Given Over to Sensuality- Ephesians 4:19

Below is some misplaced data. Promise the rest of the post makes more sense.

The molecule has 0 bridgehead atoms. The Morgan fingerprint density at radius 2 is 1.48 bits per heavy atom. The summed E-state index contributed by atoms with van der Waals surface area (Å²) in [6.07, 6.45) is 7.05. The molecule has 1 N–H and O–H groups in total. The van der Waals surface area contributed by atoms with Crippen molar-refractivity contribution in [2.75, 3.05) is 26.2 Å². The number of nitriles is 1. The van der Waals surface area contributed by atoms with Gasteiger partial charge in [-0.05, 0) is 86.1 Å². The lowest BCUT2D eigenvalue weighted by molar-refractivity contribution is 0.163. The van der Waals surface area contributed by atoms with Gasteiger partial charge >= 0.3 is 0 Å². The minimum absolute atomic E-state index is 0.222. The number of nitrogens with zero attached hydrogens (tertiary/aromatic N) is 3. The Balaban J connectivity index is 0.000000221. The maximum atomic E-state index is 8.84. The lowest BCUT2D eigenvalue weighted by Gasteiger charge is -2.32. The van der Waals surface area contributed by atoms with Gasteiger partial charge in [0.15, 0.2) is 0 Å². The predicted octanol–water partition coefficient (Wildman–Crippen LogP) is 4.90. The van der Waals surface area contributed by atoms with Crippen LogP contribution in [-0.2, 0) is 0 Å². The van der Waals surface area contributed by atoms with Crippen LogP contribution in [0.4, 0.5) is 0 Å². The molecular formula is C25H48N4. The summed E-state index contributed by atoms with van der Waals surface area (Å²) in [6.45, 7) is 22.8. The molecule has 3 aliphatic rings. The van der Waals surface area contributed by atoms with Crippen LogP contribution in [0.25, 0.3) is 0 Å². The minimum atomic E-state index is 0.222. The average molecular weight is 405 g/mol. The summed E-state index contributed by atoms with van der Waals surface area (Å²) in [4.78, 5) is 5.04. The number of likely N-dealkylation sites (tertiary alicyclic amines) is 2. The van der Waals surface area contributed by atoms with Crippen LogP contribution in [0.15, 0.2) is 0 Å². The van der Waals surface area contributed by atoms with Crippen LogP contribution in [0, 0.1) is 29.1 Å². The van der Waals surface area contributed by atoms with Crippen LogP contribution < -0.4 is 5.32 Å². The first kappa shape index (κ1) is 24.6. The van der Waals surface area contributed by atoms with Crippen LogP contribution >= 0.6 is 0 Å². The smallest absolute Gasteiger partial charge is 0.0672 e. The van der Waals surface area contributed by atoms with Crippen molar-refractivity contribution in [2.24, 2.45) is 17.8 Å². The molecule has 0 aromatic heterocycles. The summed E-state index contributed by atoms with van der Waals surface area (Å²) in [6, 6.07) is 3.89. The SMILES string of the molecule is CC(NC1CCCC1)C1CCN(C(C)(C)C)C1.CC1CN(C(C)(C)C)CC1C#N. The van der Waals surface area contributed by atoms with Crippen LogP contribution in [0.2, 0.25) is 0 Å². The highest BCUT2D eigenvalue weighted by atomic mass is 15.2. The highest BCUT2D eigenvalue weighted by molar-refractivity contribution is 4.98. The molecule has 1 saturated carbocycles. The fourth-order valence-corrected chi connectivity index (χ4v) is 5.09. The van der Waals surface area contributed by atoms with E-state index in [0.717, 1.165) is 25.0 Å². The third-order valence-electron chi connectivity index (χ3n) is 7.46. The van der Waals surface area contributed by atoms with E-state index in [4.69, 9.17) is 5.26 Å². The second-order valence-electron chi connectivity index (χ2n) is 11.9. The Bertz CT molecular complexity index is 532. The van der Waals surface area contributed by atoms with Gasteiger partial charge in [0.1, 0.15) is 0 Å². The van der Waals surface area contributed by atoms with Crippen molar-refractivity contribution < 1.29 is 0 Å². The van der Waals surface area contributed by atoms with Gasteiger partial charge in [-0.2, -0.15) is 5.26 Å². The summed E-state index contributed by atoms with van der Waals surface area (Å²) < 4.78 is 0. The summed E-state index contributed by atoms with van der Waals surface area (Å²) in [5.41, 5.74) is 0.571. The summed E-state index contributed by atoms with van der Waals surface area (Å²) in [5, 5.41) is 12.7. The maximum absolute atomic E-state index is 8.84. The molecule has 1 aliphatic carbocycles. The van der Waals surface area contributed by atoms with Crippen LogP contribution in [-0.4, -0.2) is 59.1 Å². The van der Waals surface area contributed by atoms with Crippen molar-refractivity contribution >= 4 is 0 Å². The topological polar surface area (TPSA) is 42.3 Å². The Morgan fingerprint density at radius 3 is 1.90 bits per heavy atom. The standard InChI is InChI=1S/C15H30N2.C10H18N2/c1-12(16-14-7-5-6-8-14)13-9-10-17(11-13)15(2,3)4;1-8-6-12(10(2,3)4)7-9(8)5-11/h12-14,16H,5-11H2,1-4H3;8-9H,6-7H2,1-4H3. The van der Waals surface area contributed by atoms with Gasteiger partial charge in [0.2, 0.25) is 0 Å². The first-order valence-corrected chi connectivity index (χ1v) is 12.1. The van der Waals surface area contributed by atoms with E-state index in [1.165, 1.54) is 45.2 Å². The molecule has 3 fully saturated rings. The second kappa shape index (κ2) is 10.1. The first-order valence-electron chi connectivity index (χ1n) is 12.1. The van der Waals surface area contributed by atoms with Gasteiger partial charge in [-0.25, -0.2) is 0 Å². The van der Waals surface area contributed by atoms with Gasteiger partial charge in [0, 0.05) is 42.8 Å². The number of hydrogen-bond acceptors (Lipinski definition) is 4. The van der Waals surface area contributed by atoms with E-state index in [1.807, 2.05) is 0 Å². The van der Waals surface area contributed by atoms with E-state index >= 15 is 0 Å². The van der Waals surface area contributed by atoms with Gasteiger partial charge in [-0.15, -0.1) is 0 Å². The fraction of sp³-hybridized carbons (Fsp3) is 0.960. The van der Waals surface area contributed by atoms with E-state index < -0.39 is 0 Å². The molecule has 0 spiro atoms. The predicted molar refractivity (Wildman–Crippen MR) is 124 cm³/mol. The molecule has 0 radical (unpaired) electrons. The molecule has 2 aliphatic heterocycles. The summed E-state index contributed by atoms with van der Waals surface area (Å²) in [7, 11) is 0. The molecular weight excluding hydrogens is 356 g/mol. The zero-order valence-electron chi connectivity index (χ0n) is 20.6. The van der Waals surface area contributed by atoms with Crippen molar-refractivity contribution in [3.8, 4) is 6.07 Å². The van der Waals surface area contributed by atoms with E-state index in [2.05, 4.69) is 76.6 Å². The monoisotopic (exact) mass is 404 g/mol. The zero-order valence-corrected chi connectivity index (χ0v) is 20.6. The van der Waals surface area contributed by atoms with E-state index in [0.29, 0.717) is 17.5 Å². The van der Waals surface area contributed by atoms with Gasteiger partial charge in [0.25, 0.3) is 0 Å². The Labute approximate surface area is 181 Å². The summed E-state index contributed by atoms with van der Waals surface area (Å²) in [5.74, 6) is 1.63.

In our previous post, we examined Paul’s message to the church in Ephesians 4:17-18, in which Paul describes how some in the church, who were supposed to be God’s friends, were in reality acting more like His enemies. They were doing so because of their “futile” thinking, which led to a “darkened understanding” and a hardening of their hearts. Paul, then, in one sentence, summarizes for us how this futile thinking shows up in one’s behavior, and how to identify those to whom his admonition in verses 17-18 applies. It shows up in what Paul refers to, in verse 19, as “sensuality”. The Greek word translated “sensuality” here is aselgeia, translated also as “lasciviousness”. To live in sensuality is literally to live “without restraints”, to do whatever you feel like doing, regardless of what God or anybody else says about it. Those who are lascivious decide for themselves what is right or wrong, they do whatever they “feel” is right, they live in total subjectivity and can not tolerate any kind of disagreement or correction (the hardened hearts of verse 18). These first century Ephesians would, in fact, be very comfortable in our post-modern, relativistic society, in which truth and morality (right and wrong) are determined by the sovereign individual rather than the sovereign God. Due to the hardening of their hearts, any attempt at criticism or correction may be seen as “hateful, bigoted, intolerant”, even referred to as “hate speech”. It should be noted here that Paul uses the definite article with the word sensuality here, referring to “the sensuality”, the form of sensuality which was prevalent in Ephesus at the time, and is still very prevalent in our present culture, the lack of restraint which comes from futile thinking, thinking that the individual is lord, rather than God being lord. This futile thinking and hardening of the heart leads to them “giving themselves over” to sensuality. Having decided that they will be lord, that they will define truth and morality for themselves, they become enslaved by sensuality, for we are enslaved by what we give ourselves over to. This giving themselves over to sensuality will result in their “indulging in every kind of impurity”, indulging in whatever kind of “uncleanness” that they feel like indulging in, unrestrained by the word of God or anything else, living with an unbridled flesh and an unchecked will, becoming the sole arbiter of what is right or wrong, or whether right and wrong even exist. They will then continually get worse and worse, living with a “continual lust for more”. What we have in this verse, then, is Paul describing the behavior which characterized the culture in which the church in Ephesus lived, which was actually not much different from the culture in which the present day church lives, and to which the same temptations are present. As we saw in verses 17-18, Paul here is warning those in the church because some of them had begun down this road which begins with futile thinking, proceeds to giving themselves over sensuality, and ends in indulging in every kind of impurity with a continual lust for more. Paul here issues an urgent warning to the church, to those who claimed to be God’s friends but had begun behaving like His enemies. His intent is that those in the church who had started down this road would take his warning to heart before it was too late, before they had given themselves over to sensuality. He describes here the behavior of the world apart from Christ, in hopes that those in the church who read this would see that this was taking place in their own lives, that the Holy Spirit would shine a light in their hearts to show them that this was talking to them, and that they would repent, that they would abandon their futile thinking and submit once and for all to the Lordship of Jesus Christ, submitting to what He says is right and wrong, true or false, before it was too late. His warning here is relevant not only to the church in Ephesus, but also to the church in the present day, for their are those in the church today who also claim to be God’s friends while living like His enemies. May they also take Paul’s warning here to heart, repent of their futile thinking, have their minds renewed by the Word of God, and live like God’s friends, rather than as His enemies, before it is too late.

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